Into the Storm, by General Fred Franks, Jr. (ret.) and Tom Clancy

January 25, 2011 at 18:34 (Biography, Book Reviews, Historical, Mediocre Books, Twentieth Century, War) (, , , , , , )


Fred Franks is truly an American patriot. He is bombastic, stern, and utterly convinced that America is the greatest thing ever, and that American soldiers will always overcome anybody else, especially communists. That is not terribly fair to him, but it is certainly an impression that one could easily come away with after reading what is essentially his memoirs. He (ghost)writes much like a caricature of a sergeant major might: brusque and snappy. You can almost feel his moustache bristling fiercely as he tells you in no uncertain terms how the world works, and why.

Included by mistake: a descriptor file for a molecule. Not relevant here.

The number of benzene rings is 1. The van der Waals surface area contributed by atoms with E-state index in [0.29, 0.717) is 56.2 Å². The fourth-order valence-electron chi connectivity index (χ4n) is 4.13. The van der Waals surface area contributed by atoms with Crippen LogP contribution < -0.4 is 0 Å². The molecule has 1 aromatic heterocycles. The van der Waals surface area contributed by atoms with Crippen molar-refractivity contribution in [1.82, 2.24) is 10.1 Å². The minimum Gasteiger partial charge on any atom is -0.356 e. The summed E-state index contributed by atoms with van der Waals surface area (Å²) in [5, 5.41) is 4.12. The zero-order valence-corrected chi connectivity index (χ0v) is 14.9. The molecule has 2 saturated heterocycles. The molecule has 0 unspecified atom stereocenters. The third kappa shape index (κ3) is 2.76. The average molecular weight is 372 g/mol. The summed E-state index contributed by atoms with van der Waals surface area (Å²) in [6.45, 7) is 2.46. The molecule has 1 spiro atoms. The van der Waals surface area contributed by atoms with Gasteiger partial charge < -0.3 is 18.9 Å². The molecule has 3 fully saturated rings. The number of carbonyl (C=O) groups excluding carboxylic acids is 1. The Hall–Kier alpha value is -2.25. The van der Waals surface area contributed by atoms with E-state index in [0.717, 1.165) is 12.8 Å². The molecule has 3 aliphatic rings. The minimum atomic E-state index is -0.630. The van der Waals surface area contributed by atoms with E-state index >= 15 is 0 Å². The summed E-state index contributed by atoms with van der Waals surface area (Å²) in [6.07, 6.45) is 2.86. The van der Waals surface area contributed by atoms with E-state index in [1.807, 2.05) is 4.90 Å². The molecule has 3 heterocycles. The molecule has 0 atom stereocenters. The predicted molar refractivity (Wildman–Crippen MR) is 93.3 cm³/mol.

The book was much more technical than might have been expected with Tom Clancy’s name on its cover, and for that reason its pages are to be entered with trepidation. There is an enormous amount of jargon, and even more acronyms. It is a slog, and this drags it down several pegs. On the surface, Franks is a perfect gentleman, honest and earnest in everything, and humble enough to praise the army, his soldiers, his subordinate officers and just about everybody else. Throughout, he makes several very subtle comments about General Norman Schwarzkopf and one or two other characters, peers and superiors, which suggest that perhaps this account of the Gulf War is not entirely altruistic. It seems rather clear from his point of view that his criticisms are justified, but they are one-sided and seem a little cheeky, nonetheless.

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